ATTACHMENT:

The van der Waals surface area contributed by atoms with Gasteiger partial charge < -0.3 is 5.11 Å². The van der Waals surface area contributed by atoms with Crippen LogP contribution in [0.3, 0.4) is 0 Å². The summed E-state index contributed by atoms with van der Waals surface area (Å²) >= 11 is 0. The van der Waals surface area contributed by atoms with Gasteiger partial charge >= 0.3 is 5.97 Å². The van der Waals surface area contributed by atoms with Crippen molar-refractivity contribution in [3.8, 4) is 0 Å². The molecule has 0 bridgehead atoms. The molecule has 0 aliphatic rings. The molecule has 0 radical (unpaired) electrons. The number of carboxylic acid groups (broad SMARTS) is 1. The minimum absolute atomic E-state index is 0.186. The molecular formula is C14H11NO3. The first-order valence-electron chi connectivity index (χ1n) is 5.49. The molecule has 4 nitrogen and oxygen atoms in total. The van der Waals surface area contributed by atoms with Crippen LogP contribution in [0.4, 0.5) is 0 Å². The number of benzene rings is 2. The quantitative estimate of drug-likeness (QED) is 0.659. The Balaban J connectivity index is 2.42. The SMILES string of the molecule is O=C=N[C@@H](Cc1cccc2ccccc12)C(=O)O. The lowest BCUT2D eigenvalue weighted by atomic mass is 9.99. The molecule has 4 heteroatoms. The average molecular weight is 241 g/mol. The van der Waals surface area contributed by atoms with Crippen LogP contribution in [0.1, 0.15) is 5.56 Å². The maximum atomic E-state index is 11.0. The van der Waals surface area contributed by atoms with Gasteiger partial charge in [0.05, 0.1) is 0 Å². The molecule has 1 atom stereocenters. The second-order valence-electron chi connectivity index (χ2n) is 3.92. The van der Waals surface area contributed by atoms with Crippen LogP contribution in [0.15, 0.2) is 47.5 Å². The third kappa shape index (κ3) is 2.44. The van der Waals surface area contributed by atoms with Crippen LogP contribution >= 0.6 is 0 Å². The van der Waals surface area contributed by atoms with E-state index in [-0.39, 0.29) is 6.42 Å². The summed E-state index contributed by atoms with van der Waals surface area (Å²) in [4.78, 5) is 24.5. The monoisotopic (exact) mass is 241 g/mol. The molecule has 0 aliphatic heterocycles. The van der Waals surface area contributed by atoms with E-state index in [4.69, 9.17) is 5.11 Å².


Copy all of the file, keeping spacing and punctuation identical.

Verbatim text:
The van der Waals surface area contributed by atoms with Gasteiger partial charge < -0.3 is 5.11 Å². The van der Waals surface area contributed by atoms with Crippen LogP contribution in [0.3, 0.4) is 0 Å². The summed E-state index contributed by atoms with van der Waals surface area (Å²) >= 11 is 0. The van der Waals surface area contributed by atoms with Gasteiger partial charge >= 0.3 is 5.97 Å². The van der Waals surface area contributed by atoms with Crippen molar-refractivity contribution in [3.8, 4) is 0 Å². The molecule has 0 bridgehead atoms. The molecule has 0 aliphatic rings. The molecule has 0 radical (unpaired) electrons. The number of carboxylic acid groups (broad SMARTS) is 1. The minimum absolute atomic E-state index is 0.186. The molecular formula is C14H11NO3. The first-order valence-electron chi connectivity index (χ1n) is 5.49. The molecule has 4 nitrogen and oxygen atoms in total. The van der Waals surface area contributed by atoms with Crippen LogP contribution in [0.4, 0.5) is 0 Å². The number of benzene rings is 2. The quantitative estimate of drug-likeness (QED) is 0.659. The Balaban J connectivity index is 2.42. The SMILES string of the molecule is O=C=N[C@@H](Cc1cccc2ccccc12)C(=O)O. The lowest BCUT2D eigenvalue weighted by atomic mass is 9.99. The molecule has 4 heteroatoms. The average molecular weight is 241 g/mol. The van der Waals surface area contributed by atoms with Crippen LogP contribution in [0.1, 0.15) is 5.56 Å². The maximum atomic E-state index is 11.0. The van der Waals surface area contributed by atoms with Gasteiger partial charge in [0.05, 0.1) is 0 Å². The molecule has 1 atom stereocenters. The second-order valence-electron chi connectivity index (χ2n) is 3.92. The van der Waals surface area contributed by atoms with Crippen LogP contribution in [0.15, 0.2) is 47.5 Å². The third kappa shape index (κ3) is 2.44. The van der Waals surface area contributed by atoms with Crippen LogP contribution >= 0.6 is 0 Å². The van der Waals surface area contributed by atoms with E-state index in [-0.39, 0.29) is 6.42 Å². The summed E-state index contributed by atoms with van der Waals surface area (Å²) in [4.78, 5) is 24.5. The monoisotopic (exact) mass is 241 g/mol. The molecule has 0 aliphatic heterocycles. The van der Waals surface area contributed by atoms with E-state index in [4.69, 9.17) is 5.11 Å².